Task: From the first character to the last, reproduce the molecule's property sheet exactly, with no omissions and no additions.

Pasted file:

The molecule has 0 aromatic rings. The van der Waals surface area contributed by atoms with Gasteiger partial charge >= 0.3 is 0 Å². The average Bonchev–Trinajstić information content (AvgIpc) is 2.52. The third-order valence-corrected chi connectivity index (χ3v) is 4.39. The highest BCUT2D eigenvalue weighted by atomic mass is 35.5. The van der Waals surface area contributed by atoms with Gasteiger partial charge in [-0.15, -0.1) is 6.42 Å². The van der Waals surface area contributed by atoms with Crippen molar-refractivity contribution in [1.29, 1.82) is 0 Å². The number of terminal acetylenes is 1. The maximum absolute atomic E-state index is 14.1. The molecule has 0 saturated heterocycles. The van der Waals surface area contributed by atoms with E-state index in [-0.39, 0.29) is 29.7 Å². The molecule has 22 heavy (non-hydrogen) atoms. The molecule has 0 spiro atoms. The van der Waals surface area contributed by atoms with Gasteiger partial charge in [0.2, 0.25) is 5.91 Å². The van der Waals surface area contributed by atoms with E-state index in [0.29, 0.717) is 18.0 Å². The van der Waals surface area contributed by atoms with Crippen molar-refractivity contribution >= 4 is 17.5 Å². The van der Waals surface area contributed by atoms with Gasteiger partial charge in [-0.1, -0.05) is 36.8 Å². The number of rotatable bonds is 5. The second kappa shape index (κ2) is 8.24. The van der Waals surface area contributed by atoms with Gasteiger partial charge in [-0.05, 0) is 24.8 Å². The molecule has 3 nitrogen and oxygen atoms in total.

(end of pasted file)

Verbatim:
The molecule has 0 aromatic rings. The van der Waals surface area contributed by atoms with Gasteiger partial charge >= 0.3 is 0 Å². The average Bonchev–Trinajstić information content (AvgIpc) is 2.52. The third-order valence-corrected chi connectivity index (χ3v) is 4.39. The highest BCUT2D eigenvalue weighted by atomic mass is 35.5. The van der Waals surface area contributed by atoms with Gasteiger partial charge in [-0.15, -0.1) is 6.42 Å². The van der Waals surface area contributed by atoms with Crippen molar-refractivity contribution in [1.29, 1.82) is 0 Å². The number of terminal acetylenes is 1. The maximum absolute atomic E-state index is 14.1. The molecule has 0 saturated heterocycles. The van der Waals surface area contributed by atoms with E-state index in [-0.39, 0.29) is 29.7 Å². The molecule has 22 heavy (non-hydrogen) atoms. The molecule has 0 spiro atoms. The van der Waals surface area contributed by atoms with Gasteiger partial charge in [0.2, 0.25) is 5.91 Å². The van der Waals surface area contributed by atoms with E-state index in [0.29, 0.717) is 18.0 Å². The van der Waals surface area contributed by atoms with Crippen molar-refractivity contribution >= 4 is 17.5 Å². The van der Waals surface area contributed by atoms with Gasteiger partial charge in [-0.1, -0.05) is 36.8 Å². The number of rotatable bonds is 5. The second kappa shape index (κ2) is 8.24. The van der Waals surface area contributed by atoms with Gasteiger partial charge in [-0.05, 0) is 24.8 Å². The molecule has 3 nitrogen and oxygen atoms in total.